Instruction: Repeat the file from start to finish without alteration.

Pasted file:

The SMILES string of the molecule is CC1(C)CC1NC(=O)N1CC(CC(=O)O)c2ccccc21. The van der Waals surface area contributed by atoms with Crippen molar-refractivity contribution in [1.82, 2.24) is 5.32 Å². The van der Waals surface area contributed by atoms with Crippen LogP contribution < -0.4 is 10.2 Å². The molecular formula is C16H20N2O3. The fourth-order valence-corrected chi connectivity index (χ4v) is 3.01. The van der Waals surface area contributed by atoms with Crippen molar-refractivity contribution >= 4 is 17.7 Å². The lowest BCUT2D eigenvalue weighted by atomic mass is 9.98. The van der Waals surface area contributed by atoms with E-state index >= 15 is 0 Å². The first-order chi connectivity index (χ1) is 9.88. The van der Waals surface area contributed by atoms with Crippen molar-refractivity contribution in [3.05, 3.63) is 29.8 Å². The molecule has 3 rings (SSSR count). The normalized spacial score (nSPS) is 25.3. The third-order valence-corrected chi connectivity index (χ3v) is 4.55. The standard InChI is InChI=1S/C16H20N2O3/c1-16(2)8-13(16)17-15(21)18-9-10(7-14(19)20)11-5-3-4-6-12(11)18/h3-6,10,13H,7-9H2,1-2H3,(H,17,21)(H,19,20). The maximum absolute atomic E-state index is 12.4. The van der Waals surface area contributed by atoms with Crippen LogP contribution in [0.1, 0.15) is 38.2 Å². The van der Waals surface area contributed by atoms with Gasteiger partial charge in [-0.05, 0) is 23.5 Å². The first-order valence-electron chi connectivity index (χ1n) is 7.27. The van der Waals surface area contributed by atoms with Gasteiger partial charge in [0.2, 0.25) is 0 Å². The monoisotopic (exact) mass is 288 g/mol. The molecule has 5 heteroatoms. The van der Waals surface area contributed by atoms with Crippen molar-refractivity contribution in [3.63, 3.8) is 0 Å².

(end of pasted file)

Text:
The SMILES string of the molecule is CC1(C)CC1NC(=O)N1CC(CC(=O)O)c2ccccc21. The van der Waals surface area contributed by atoms with Crippen molar-refractivity contribution in [1.82, 2.24) is 5.32 Å². The van der Waals surface area contributed by atoms with Crippen LogP contribution < -0.4 is 10.2 Å². The molecular formula is C16H20N2O3. The fourth-order valence-corrected chi connectivity index (χ4v) is 3.01. The van der Waals surface area contributed by atoms with Crippen molar-refractivity contribution >= 4 is 17.7 Å². The lowest BCUT2D eigenvalue weighted by atomic mass is 9.98. The van der Waals surface area contributed by atoms with E-state index >= 15 is 0 Å². The first-order chi connectivity index (χ1) is 9.88. The van der Waals surface area contributed by atoms with Crippen molar-refractivity contribution in [3.05, 3.63) is 29.8 Å². The molecule has 3 rings (SSSR count). The normalized spacial score (nSPS) is 25.3. The third-order valence-corrected chi connectivity index (χ3v) is 4.55. The standard InChI is InChI=1S/C16H20N2O3/c1-16(2)8-13(16)17-15(21)18-9-10(7-14(19)20)11-5-3-4-6-12(11)18/h3-6,10,13H,7-9H2,1-2H3,(H,17,21)(H,19,20). The maximum absolute atomic E-state index is 12.4. The van der Waals surface area contributed by atoms with Crippen LogP contribution in [0.1, 0.15) is 38.2 Å². The van der Waals surface area contributed by atoms with Gasteiger partial charge in [-0.05, 0) is 23.5 Å². The first-order valence-electron chi connectivity index (χ1n) is 7.27. The van der Waals surface area contributed by atoms with Gasteiger partial charge in [0.2, 0.25) is 0 Å². The monoisotopic (exact) mass is 288 g/mol. The molecule has 5 heteroatoms. The van der Waals surface area contributed by atoms with Crippen molar-refractivity contribution in [3.63, 3.8) is 0 Å².